Blogging as RWT (Remedial Writing Therapy)


A collegue of mine said I must have a case of blog-addiction since I'm maintaining two personal blogs - tardate and pratalife - as well as a group internal blog. So of course, how could I respond other than by blogging about it? ;-)

For me, the motivation to blog actually stems from a recognition that after 20 years of a technical consulting career I find myself with a kind of literary disability! I've been trained too well to think and write like this:

  • Background


    • Early years: enjoyed art. English teacher voted me "most likely to write a novel"

    • Shift to science/math high school major

    • 4 years of engineering/computing degree

    • 20 years in IT - development/project management/consulting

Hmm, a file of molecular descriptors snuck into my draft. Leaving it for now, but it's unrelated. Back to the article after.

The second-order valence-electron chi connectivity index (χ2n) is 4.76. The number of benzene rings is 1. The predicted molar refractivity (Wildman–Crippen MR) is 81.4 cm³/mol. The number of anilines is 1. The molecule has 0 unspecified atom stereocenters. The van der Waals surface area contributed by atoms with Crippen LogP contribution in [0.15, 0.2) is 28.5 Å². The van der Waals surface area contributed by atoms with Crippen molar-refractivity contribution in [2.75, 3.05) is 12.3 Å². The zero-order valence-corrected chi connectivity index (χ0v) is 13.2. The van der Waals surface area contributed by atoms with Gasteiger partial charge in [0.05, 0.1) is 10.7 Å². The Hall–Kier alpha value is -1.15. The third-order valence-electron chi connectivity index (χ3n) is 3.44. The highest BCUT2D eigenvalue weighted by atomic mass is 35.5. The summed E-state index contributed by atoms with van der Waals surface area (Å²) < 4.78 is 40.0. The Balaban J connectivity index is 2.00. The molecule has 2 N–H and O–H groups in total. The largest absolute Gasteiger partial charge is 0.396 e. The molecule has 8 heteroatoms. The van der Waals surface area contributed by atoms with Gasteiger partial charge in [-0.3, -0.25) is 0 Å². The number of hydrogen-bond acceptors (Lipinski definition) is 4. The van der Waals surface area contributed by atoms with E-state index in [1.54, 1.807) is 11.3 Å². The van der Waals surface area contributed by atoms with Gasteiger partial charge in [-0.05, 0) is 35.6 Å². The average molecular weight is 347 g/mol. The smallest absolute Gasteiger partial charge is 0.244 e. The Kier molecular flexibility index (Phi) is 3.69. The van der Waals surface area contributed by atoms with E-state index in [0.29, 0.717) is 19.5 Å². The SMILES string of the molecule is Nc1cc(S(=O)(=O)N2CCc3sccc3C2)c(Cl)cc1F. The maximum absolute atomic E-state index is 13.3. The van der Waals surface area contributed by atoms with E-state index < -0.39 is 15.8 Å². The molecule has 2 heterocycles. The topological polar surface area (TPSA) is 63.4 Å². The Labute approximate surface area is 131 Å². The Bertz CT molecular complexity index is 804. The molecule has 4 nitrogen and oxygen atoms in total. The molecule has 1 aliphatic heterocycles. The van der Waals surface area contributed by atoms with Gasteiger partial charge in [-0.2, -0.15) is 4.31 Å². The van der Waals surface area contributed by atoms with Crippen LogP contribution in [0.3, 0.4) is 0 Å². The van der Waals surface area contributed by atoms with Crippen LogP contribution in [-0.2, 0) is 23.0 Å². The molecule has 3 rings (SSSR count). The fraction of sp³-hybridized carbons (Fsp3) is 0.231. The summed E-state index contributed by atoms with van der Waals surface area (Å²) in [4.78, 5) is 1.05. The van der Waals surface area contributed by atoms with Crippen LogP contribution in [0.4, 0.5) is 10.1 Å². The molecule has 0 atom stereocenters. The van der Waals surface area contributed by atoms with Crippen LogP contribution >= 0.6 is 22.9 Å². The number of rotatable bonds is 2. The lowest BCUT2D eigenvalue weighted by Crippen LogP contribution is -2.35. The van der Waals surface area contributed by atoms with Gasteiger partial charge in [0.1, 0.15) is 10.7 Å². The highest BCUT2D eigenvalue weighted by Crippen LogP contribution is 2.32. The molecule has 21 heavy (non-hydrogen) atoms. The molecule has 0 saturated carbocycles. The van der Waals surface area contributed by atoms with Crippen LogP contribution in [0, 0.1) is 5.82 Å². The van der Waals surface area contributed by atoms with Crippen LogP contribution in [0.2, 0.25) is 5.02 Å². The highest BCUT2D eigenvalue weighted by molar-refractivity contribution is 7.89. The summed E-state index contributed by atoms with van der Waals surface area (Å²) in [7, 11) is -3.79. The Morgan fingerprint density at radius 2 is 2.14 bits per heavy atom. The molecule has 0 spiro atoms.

• Understanding of the problem


    • Think in bullet points

    • Focus on logical presentation of argument/point-of-view

    • Descriptive and narrative writing not needed


      • (may be spoken)

      • drop adjectives - except for sales-related like "best practice", "open standards-based", "agile"



  • Solution


    • Start a blog

    • Start writing full sentences again

    • Focus on story-line, experiment with techniques for getting a message across

    • Cover wider range of topics and subject matter

    • Form of Remedial Writing Therapy (RWT)


  • Benefits


    • Rediscover vocabulary

    • Build story-telling skills

    • Rekindle interest in broader range of intellectual pursuits

    • Even with a small audience, some chance of feedback


  • Not in scope


    • Won't help learning how to use a real pen again!



So is it working? I think so. The first effect I noticed is an almost immediate improvement in my ability to sit down with a topic, get into a flow and quickly produce a finished piece. Remember essay writing at school? Yes, like that.

I will leave you to be the judge of whether what I have to say makes any sense or is of any interest!

NB: Yes, you may have noticed my homage to Aaron Swartz' Powerpoint Remix, which is included in Joel Spolsky's excellent anthology The Best Software Writing I